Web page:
Thursday, January 23, 2014

Review: THE SALINGER CONTRACT by Adam Langer

the salinger contract cover

I received a digital copy of The Salinger Contract for review consideration, which didn't influence my opinion of the book in any way.

Adam Langer is an emasculated writer playing house husband in Bloomington, Indiana. His life revolves around laundry, dirty dishes, and his daughters' ear infections. Adam hasn't finished writing a story in YEARS--creatively, he's impotent. But all that changes when he happens to meet up with a fellow author, Conner Joyce, a best-selling writer of thriller novels whose star is on the wane. At least, until he's approached by a bespoke Waldo Lydecker type named Dex. Dex has an offer Conner can't refuse: write a novel just for Dex, for two and a half million dollars. The catch? No one else can ever know about the novel or their deal. Of course, Conner accepts. But it isn't long before he suspects he's made a deal with the devil and turns to Adam for help.

Basically, I loved this novel. When I started it I was in one of those Simon Cowell moods. You know, when everything you pick up makes you go, "BORRRRING. Next!" Or maybe that only happens to me. ANYWAY, The Salinger Contract managed to capture and hold my attention from page one despite my mood. It's fast-paced, unputdownable, and positively delightful, especially if you're a fan of olde-timey crime novels or film noir movies.

Like his friend, Conner, Adam uses an excess of detail to make what would be an otherwise outlandish plot convincing. Thankfully this detail does not involve unnecessary clothing descriptions or other crap I don't care about; instead, the details focus on books, which apparently does not bother me at all. For example, instead of reading his kids an unnamed book before bedtime, Adam reads them Lyle, Lyle, Crocodile. Love that. I also found the portrait Langer paints of life in a small university town to be wry, cynical, and dead-on accurate. One of the university professors Langer describes is so exactly like a former professor of mine that I actually checked to see if he ever taught in Indiana (he hadn't).

Adam's portion of the book was so realistic and pitch-perfect that when Conner's completely bizarre story began, I was 100% ready and willing to be sold on it. The only glitches that niggled at me were Conner's hesitation in signing Dex's contract—I'd be like, "Givemethatthankyoubyenow." And also, it didn't sound like Conner put any money aside for taxes. I think the IRS would probably notice if your bank account suddenly went up by 2.5 million, don't you? I'll also say that I saw all the twists coming pretty early in the novel. But neither that, nor my little niggles about the tax thing, prevented me from thoroughly enjoying The Salinger Contract and wanting to know what happened next.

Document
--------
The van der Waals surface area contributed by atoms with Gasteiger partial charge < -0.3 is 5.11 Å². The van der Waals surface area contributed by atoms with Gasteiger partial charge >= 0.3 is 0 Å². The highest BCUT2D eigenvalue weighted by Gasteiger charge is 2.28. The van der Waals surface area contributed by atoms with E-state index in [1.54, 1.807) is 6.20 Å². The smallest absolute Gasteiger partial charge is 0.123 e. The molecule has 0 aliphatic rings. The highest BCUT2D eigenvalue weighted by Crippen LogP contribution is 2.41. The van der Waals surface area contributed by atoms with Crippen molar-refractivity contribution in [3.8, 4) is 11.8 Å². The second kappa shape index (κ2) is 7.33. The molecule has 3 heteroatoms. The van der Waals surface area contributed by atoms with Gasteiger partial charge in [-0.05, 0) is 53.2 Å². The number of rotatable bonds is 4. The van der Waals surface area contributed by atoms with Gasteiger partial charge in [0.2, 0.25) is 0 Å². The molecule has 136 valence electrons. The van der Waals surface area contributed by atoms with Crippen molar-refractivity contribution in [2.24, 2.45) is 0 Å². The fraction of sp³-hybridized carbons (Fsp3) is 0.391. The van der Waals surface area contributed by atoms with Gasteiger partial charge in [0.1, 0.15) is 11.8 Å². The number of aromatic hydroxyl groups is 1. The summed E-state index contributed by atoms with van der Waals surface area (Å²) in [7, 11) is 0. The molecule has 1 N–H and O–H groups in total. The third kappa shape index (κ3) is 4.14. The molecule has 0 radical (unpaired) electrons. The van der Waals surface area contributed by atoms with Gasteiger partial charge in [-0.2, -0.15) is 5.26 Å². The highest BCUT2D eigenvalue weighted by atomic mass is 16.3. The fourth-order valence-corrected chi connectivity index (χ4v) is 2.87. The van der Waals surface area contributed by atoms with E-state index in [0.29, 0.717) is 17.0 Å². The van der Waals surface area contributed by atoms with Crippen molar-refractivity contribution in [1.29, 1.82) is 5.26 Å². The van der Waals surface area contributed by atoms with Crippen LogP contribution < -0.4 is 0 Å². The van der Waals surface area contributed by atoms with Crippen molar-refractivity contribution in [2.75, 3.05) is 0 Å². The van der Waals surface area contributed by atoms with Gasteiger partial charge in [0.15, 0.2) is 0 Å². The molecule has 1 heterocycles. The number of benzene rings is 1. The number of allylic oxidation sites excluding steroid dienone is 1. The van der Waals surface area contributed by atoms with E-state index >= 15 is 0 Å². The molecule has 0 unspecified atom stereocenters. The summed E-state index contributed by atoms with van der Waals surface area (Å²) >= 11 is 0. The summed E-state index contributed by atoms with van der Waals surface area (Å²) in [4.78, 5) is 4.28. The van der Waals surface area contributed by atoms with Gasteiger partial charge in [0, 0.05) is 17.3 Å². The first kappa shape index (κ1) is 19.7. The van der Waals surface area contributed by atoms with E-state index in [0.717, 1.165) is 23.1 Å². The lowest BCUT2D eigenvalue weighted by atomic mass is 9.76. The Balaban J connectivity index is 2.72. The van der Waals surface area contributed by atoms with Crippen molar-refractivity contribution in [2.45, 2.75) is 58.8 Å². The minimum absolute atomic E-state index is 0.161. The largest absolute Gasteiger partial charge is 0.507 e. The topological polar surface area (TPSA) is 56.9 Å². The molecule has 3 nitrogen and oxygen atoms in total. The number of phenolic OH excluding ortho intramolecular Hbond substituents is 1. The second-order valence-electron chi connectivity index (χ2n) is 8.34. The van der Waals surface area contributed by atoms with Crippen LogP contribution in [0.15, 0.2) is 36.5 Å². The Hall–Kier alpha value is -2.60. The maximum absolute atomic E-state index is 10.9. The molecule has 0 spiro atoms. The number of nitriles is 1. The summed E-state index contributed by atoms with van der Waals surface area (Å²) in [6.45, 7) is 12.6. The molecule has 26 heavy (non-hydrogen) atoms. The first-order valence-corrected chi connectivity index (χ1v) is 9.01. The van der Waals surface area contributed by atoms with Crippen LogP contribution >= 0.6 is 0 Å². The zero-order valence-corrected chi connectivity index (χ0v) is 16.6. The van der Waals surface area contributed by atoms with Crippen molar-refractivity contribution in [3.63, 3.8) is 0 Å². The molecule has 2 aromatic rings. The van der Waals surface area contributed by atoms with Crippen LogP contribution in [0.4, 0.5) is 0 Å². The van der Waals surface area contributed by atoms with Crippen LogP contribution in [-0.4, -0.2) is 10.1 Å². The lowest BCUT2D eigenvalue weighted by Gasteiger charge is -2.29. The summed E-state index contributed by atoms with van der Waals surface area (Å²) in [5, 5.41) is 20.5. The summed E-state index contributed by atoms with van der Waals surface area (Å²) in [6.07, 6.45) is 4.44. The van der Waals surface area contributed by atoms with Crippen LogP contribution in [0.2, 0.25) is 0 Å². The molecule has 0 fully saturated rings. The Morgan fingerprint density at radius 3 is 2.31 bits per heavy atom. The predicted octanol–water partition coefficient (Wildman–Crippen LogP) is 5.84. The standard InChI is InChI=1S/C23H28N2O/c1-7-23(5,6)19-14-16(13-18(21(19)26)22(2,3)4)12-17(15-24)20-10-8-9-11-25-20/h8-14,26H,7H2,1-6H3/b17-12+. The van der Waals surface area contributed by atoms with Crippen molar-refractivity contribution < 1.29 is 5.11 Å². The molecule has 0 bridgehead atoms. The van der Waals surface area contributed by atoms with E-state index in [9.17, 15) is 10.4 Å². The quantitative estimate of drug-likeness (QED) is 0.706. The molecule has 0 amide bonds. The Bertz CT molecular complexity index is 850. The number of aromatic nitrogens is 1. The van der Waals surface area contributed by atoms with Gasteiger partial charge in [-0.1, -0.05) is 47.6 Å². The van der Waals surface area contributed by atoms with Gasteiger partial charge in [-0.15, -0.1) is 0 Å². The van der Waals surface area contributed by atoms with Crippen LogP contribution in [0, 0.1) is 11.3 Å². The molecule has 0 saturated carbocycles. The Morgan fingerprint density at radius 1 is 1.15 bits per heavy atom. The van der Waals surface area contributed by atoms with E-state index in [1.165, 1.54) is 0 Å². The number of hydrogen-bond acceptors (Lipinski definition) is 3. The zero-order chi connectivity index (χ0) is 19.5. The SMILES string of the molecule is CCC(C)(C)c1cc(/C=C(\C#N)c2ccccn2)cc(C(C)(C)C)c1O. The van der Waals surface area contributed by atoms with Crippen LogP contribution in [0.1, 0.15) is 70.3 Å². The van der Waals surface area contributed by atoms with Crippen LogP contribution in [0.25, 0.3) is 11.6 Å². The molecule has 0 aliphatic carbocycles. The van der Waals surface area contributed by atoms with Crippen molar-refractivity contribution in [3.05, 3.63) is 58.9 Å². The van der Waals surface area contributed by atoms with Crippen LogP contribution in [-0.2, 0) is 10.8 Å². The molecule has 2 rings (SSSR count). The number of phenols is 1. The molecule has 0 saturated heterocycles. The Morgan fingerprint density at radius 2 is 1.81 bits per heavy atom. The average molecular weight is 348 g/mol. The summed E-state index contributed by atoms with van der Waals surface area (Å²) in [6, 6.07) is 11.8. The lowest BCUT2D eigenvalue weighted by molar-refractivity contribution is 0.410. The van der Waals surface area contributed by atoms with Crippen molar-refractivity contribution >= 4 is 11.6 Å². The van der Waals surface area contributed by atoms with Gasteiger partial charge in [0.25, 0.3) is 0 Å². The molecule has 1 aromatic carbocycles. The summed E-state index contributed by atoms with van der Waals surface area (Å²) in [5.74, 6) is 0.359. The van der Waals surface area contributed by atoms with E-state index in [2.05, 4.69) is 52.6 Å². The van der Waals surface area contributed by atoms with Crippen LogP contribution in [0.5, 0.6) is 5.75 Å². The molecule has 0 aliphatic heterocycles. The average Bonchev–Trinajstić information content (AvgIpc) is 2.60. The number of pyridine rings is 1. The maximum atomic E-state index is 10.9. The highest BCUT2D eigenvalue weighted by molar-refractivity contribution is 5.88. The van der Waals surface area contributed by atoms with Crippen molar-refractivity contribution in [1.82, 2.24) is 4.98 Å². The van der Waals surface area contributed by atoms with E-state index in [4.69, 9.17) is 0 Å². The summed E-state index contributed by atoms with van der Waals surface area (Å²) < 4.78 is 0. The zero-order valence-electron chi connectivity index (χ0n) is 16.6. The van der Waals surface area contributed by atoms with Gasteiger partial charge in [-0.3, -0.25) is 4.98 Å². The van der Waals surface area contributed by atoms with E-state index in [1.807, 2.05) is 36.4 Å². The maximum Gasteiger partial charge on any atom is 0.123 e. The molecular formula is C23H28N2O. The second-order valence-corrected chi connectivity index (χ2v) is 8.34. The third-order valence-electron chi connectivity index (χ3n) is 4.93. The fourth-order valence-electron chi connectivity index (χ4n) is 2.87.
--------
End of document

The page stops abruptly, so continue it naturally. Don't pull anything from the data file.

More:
The thing about this novel is that it tells the type of story that any author or reader would WANT to be true. I mentioned at the beginning of this post that Adam starts the story as emasculated, incapable of creating anything. The same could be said of the other major character, as well: Conner is having problems with his wife, looking at having to sell his house and car, and feeling like his entire career consists of rewriting the same book over and over. Then he agrees to write a novel for Dex and suddenly everything's coming up roses, and not just in the financial department: he's full of inspiration, writing constantly, and his wife and he start trying for another baby. Likewise, in listening to and then telling Conner's story, Adam finds a way to save his family from destitution and discovers who he is—again, not just through money, but by using stories. The Salinger Contract isn't just a fast-paced thriller (though it is that), but a book about the power of stories to inspire people to the point that they're empowered to act out those stories in their own lives.

It's also about the connection between an author and reader that's formed through books. It's one the author's usually completely unaware of and not responsible for; but for the reader it feels very personal, possibly because it says more about them than the book. It's that relationship that gives a story life, and one that every author wishes for their work.

If you're a reader (and since you're visiting this blog, I'm going to assume that you are) who enjoys mysteries, thrillers, or books about books, I would definitely recommend The Salinger Contract. Oh, and I'm totally drinking at the Coq d'Or the next time I'm in Chicago. Cuz you never know.

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